In my last column, in discussing the importance of learning from defects, I pointed out the problem with identifying adverse events, near misses and hazardous conditions. This is not a small problem. Typically, only about 10% of adverse events are reported. This means that either much effort must be expended to identify such cases by other means or that many learning opportunities will be missed.

Remember that peer review is the dominant mode of event analysis in hospitals and generic screens are the dominant method by which cases are identified for peer review. These include hospital readmission, death, unplanned return to the OR, unplanned transfer to critical care, etc. Generic screens were initially developed to identify instances of patient harm to test whether a no-fault medical malpractice system might be viable. (1) They have low specificity and have never been validated for use in peer review. They were, however, used in the Harvard Medical Practice Study to identify rates of harm and substandard care.(2) The IHI Trigger Tool is an updated version of this method.

In the Harvard study, 26% of all admissions fell out on the screens. The study’s staged review process ultimately led the investigators to declare that 3.7% of admissions were associated with patient harm and 1% with “negligence”, i.e., substandard care. In other words, they had to look at 26 records to find about 4 instances of harm and 1 instance of substandard care. This is why a large proportion of hospitals do secondary pre-review screening before assigning cases for peer review. None of this is getting us to the goal of the QI Model: to identify and act on learning opportunities to improve the quality and safety of care. To be quite frank, as a means of identifying cases for peer review, the generic screen process stinks.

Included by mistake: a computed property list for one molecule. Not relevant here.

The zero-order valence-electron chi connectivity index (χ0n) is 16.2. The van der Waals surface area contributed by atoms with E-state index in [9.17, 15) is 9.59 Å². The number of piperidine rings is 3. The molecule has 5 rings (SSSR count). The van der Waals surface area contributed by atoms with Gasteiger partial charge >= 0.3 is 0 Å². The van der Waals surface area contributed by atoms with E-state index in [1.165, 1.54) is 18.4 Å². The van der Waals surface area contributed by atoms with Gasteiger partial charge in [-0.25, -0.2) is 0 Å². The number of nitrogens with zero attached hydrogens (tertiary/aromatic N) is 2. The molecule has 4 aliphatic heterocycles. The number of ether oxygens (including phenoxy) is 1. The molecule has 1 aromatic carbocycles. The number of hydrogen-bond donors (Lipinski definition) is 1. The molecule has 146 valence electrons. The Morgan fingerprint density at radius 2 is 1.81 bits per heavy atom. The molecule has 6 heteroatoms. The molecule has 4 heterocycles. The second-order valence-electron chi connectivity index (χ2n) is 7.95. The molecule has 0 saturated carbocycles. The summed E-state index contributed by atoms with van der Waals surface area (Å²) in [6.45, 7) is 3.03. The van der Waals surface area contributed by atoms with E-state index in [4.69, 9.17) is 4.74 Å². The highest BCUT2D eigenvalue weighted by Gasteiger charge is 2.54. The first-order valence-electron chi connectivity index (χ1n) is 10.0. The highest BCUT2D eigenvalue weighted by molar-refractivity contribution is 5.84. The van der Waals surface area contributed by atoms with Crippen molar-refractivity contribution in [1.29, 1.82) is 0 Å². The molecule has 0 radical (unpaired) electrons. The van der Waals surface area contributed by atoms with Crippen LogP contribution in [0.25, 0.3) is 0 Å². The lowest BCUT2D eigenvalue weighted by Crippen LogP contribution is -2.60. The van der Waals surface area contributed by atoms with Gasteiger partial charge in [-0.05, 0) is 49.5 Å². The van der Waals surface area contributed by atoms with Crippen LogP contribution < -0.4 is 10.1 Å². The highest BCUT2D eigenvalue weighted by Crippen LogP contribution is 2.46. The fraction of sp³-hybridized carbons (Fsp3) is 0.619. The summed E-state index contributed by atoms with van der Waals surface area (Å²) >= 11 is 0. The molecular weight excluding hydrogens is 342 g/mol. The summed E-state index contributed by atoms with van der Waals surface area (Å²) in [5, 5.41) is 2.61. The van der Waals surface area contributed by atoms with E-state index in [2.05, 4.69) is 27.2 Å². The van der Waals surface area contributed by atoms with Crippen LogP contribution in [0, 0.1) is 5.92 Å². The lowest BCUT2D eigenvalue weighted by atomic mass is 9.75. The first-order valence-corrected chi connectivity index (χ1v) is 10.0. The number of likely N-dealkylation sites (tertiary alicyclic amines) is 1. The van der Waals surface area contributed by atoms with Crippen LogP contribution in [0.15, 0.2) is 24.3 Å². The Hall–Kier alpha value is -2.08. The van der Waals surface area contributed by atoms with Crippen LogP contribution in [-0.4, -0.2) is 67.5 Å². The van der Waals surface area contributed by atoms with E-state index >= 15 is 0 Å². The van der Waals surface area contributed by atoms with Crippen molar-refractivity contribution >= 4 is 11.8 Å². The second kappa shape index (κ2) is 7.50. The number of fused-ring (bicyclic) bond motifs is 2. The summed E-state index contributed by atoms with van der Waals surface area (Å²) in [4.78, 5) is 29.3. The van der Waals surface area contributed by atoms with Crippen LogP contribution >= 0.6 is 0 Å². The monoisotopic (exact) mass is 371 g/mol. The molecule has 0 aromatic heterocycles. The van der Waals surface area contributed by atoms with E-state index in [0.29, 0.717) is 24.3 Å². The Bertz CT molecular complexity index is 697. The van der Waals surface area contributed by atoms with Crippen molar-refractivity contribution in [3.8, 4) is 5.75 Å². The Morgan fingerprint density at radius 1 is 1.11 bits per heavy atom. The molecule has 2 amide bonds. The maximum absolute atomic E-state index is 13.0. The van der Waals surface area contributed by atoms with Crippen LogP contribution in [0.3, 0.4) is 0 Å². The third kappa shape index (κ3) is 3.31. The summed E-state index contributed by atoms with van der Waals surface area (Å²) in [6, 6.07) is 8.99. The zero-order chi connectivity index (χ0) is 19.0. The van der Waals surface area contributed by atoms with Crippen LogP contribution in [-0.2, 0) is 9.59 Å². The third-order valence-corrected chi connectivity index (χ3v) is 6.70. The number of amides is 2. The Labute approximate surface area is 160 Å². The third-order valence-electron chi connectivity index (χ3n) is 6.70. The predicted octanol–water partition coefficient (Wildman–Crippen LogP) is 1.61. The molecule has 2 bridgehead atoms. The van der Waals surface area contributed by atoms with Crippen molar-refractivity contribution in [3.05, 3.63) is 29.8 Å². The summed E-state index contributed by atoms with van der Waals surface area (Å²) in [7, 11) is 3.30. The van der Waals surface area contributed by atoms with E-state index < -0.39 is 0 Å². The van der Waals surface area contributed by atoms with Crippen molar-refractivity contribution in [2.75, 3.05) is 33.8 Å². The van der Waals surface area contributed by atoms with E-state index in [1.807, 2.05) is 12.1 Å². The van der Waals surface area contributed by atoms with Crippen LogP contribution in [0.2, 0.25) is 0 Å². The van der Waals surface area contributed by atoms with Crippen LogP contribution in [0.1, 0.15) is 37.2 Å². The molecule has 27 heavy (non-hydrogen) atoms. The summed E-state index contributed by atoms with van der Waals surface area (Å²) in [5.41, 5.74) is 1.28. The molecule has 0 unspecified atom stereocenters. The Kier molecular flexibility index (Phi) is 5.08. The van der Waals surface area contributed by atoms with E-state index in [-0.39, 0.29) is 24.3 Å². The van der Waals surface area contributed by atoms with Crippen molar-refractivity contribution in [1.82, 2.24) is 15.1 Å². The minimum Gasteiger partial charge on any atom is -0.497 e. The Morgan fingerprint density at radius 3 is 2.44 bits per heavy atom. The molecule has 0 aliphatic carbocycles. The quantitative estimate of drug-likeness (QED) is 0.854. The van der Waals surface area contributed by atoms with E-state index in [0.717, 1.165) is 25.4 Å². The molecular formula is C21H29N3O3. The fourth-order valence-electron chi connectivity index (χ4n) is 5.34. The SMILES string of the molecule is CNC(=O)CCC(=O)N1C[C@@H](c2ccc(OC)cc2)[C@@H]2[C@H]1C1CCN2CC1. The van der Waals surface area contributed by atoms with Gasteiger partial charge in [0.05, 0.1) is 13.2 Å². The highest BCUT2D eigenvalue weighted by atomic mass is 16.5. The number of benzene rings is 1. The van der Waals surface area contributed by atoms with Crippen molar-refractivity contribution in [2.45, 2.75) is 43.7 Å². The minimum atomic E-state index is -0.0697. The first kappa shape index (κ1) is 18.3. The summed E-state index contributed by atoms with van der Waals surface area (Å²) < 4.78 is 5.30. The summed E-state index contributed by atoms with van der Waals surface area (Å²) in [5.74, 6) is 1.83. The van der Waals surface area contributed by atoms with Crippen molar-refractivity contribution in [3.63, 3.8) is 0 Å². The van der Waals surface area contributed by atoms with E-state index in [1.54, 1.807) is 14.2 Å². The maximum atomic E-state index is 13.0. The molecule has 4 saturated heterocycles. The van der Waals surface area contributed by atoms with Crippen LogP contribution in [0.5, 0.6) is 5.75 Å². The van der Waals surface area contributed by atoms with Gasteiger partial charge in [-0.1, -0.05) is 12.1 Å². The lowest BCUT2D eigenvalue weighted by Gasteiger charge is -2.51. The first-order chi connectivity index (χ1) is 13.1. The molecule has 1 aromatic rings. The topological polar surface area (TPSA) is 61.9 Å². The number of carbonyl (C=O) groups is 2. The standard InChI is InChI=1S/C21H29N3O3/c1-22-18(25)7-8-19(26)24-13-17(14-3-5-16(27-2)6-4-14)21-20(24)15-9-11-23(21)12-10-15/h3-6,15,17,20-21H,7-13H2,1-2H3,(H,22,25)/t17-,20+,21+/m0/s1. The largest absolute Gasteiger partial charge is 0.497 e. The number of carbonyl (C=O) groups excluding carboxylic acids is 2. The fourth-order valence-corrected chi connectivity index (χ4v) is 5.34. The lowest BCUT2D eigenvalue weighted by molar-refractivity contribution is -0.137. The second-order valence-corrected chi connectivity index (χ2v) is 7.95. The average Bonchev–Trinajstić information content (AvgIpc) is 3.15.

About 20 years ago, the aviation industry woke up to the problem of hazard identification and recognized that fear of reporting was poisoning efforts to improve safety. This resulted in the birth of aviation safety programs that granted immunity from sanctions to pilots who made good faith safety reports. Together with the introduction of crew resource management training, the aviation safety programs were key to the dramatic progress that followed. At least one study suggests that a non-punitive environment would be critical to the ability to replicate this in healthcare.(3)

There is only one published example of a successful self-reporting program in a hospital.(4) This came from a department of anesthesia at an academic medical center, which was able to sustain high rates of self-reporting (90% of cases reviewed, 70% of events identifiable by all means) over several years. The authors assert that “Anesthesiologists will comply with a system of self-reporting if they understand the process, if there is institutional and departmental encouragement and support for the process, and if the process is non-punitive and can result in real improvements in patient care.”

My latest national study of peer review practices (under review for publication) found that self-reporting is beginning to be promoted more broadly. Moreover, hospitals in which the practice is taking hold are realizing the expected improvement in quality and safety.

Coming Next: How to Promote Self-Reporting

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Marc T. Edwards, MD, MBA

President & CEO

QA to QI

An AHRQ Listed Patient Safety Organization


  1. Sanazaro PJ, Mills DH. A critique of the use of generic screening in quality assessment. JAMA. 1991;265(15):1977-1981.
  2. Brennan TA, Leape LL, Laird NM et al. Incidence of adverse events and negligence in hospitalized patients: results of the Harvard Medical Practice Study I. NEJM. 1991;324(6):370-376.
  3. Harper ML, Helmreich RL. Identifying Barriers to the Success of a Reporting System. Advances in Patient Safety, Vol 3. 2005 AHRQ. Rockville, MD.
  4. Katz RI, Lagasse RS. Factors influencing the reporting of adverse perioperative outcomes to a quality management program. Anesth Analg. 2000;90:344–350.